15/05/2017 03:57 BST | Updated 15/05/2017 04:13 BST

The Time Is Ripe For The Financial Transactions Tax

Danny Lawson/PA Wire

It's nine years now since the financial crisis with wages and productivity barely recovered - and the deficit stretching further in to the future. Although now we talk about the post-Brexit recovery and what that will look like, I think we still desperately need to reflect on the post financial crisis economy and whether we have learned the lessons and better protected ourselves from such shocks in the future. Excessive risk taking in the financial sector - in many cases with a naive ignorance of those risks - was the cause of the crisis. But the crisis also had a devastating effect on the public finances - here and abroad, as governments had to step in as businesses and consumers stopped spending, and as tax revenue fell off a cliff.

I worked at the Bank of England and in financial services before I was elected as an MP and began to see some of the build up of debt by households and the risk taking behaviour of businesses ahead of the crisis. Today I fear that those same behaviours are happening again - with household debt rising and bank bonuses on the increase too.

That's why I have consistently supported a new tax on financial transactions. One of the first television interviews I did after being elected as the MP for Leeds West in 2010 was on Newsnight about the feasibility of a so-called Financial Transactions Tax (sometimes known as the Tobin or Robin Hood Tax). The tax is a small charge on all financial transactions - like stamp duty on the sale of shares but extended to corporate bonds and derivatives. It's now being pursued in most of the EU and the US Democrats have advocated for one.

Yesterday the Labour Party said that such a tax would be in our manifesto. This is a welcome move and will both raise much needed revenue to fund the commitments in the manifesto, but it will also hopefully reduce the speculative transactions on companies that result in financial instability and add no value to the economy. Labour supports business and that means supporting investment, creating value and adding to our individual and shared prosperity. The Financial Transaction Tax encourages long term value creation at the expense of short term bets on businesses. That is pro business and pro financial and economic stability.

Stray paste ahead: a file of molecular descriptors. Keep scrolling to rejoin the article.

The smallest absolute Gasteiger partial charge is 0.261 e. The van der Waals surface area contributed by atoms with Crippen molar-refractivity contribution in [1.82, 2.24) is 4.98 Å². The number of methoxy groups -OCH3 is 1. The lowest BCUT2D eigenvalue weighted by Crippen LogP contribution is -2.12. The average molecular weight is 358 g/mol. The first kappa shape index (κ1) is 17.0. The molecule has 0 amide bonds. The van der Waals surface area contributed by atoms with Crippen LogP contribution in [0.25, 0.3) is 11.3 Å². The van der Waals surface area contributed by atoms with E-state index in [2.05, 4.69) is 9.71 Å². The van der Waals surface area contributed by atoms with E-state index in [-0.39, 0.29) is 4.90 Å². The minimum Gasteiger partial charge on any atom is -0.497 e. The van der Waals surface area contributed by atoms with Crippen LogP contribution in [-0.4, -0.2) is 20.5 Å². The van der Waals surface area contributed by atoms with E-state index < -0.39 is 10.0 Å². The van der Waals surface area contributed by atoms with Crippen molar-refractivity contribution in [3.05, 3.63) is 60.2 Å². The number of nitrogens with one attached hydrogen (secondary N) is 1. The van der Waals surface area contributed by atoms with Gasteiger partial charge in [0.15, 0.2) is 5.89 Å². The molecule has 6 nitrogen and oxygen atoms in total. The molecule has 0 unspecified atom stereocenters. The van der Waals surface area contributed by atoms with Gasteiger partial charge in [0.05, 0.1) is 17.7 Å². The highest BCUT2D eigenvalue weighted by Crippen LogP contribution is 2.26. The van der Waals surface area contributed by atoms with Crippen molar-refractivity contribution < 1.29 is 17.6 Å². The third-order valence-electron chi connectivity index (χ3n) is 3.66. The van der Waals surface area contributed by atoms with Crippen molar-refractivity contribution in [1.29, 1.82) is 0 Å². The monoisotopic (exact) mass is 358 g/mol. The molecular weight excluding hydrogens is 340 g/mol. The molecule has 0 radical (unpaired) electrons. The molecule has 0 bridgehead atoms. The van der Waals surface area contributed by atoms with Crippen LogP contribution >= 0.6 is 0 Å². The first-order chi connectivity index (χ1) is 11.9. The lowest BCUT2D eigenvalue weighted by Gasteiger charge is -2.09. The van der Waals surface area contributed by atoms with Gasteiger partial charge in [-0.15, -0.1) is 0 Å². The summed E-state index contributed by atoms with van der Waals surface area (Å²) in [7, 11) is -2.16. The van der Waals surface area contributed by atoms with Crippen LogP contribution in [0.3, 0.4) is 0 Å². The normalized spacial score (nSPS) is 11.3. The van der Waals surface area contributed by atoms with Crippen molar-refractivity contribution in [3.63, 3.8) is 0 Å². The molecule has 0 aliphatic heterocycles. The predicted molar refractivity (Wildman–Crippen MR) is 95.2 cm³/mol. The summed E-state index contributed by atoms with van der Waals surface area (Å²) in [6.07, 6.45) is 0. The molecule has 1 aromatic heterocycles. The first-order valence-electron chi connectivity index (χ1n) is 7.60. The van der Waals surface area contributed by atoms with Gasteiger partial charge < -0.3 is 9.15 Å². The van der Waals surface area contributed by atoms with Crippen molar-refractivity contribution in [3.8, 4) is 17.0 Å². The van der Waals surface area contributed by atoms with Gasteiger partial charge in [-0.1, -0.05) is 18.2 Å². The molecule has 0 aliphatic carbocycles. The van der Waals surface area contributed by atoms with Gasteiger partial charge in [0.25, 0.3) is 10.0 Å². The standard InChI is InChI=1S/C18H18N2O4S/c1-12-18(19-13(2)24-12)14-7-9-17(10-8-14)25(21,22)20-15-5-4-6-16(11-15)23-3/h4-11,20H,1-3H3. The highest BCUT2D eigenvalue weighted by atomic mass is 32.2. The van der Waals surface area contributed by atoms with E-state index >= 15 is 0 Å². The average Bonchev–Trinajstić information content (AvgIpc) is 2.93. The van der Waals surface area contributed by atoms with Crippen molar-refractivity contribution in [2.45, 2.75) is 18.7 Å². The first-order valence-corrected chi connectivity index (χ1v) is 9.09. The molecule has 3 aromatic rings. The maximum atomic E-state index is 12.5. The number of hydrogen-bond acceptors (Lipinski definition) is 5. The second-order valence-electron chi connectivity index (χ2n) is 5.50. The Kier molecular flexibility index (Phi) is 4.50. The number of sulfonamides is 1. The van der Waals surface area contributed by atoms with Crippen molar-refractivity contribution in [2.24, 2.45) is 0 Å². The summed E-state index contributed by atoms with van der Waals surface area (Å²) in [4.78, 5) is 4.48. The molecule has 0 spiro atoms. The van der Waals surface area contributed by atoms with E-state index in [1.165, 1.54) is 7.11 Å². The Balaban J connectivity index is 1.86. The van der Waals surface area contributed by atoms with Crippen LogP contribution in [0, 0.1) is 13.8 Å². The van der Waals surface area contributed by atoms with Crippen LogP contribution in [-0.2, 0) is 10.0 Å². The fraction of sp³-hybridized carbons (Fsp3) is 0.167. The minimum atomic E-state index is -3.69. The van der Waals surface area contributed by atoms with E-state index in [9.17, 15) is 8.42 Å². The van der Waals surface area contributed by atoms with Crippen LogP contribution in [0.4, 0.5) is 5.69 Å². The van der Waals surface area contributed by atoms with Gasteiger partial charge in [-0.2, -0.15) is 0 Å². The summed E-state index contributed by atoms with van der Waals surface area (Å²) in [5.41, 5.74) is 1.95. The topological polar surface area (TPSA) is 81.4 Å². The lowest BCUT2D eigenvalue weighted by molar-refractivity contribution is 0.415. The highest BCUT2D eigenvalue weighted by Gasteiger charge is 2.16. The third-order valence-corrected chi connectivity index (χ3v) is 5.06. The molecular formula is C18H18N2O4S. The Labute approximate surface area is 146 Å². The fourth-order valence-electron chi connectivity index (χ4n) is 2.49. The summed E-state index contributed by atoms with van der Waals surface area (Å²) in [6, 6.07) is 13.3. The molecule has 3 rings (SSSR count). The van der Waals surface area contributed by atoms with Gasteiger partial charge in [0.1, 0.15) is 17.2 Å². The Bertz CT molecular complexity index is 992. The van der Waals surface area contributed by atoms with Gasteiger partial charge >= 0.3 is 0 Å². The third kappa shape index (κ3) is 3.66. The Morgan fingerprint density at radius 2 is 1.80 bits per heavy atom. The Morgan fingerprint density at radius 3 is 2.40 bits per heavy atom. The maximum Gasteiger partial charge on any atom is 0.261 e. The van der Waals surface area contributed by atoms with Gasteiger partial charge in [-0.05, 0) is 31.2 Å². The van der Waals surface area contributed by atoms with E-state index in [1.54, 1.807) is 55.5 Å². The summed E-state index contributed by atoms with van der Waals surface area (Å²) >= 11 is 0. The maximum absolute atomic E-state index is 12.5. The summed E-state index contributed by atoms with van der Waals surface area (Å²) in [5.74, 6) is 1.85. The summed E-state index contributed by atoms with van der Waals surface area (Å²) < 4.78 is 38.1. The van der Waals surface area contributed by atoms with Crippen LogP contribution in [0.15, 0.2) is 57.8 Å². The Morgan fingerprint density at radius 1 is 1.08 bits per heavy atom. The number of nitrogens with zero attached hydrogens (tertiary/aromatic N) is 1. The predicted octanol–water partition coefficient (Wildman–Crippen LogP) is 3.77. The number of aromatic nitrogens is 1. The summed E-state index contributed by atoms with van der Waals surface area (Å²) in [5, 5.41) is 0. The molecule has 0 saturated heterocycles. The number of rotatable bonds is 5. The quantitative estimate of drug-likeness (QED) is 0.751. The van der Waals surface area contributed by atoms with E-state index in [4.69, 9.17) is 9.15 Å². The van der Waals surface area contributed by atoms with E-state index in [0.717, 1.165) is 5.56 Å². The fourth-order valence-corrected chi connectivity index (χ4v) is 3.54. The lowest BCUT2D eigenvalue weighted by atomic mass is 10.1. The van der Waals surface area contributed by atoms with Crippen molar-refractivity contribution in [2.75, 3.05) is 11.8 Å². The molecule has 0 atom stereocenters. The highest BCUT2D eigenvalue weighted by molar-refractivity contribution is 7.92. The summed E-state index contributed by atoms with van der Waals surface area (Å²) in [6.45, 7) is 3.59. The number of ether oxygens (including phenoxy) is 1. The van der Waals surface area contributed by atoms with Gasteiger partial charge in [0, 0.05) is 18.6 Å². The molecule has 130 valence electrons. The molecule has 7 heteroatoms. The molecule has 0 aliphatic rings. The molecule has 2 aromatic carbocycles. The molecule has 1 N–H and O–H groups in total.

Essentially, the Financial Transactions Tax takes the UK's existing stamp duty on shares that currently raises £3.3 billion a year and brings it into the 21st century by expanding it to cover the greater array of financial products that are now traded. This means closing loopholes that currently allow £1 billion to be avoided and extending the tax to capture revenue from trades in corporate bonds and certain derivatives bringing in a further £3.7bn. This extra £4.7bn a year, according to recent research by Stamp Out Poverty - one of the founder organisations of the Robin Hood Tax campaign - could plug last year's NHS funding gap, fix the social care crisis and hire 20,000 new teachers with money left over to build more than 70,000 affordable homes.

What Labour proposes is consistent with moves in other countries, who have quite properly concluded that it is a sensible reaction to the financial crisis to tax and regulate the banking sector more. In Europe Germany, France, Italy and Spain along with six other countries are currently finalising a regional Financial Transactions Tax zone, whilst in the US the FTT was adopted as official Democratic Party policy at their Convention last Autumn.

Beyond the revenue it will raise, the FTT is favoured by many economists as it discourages the worst forms of casino trading, which helped cause the financial collapse in the first place. Most specifically it will reduce the amount algorithmic high-frequency trading, which at very high volumes and very low margins, serves no economic benefit in the real world of goods and services and is recognised as the cause of recent flash crashes. The FTT, even at very low rates, would disincentivise this type of behaviour thereby improving the stability of the financial system. As well, by giving financial authorities greater oversight of a broader set of transactions, it will serve as a useful weapon in the fight against tax dodging.

Nearly a decade on from the financial crisis caused by the banks, millions of people are still struggling to make ends meet. The time is ripe for the Financial Transactions Tax and that's why I am pleased that Labour is supporting it.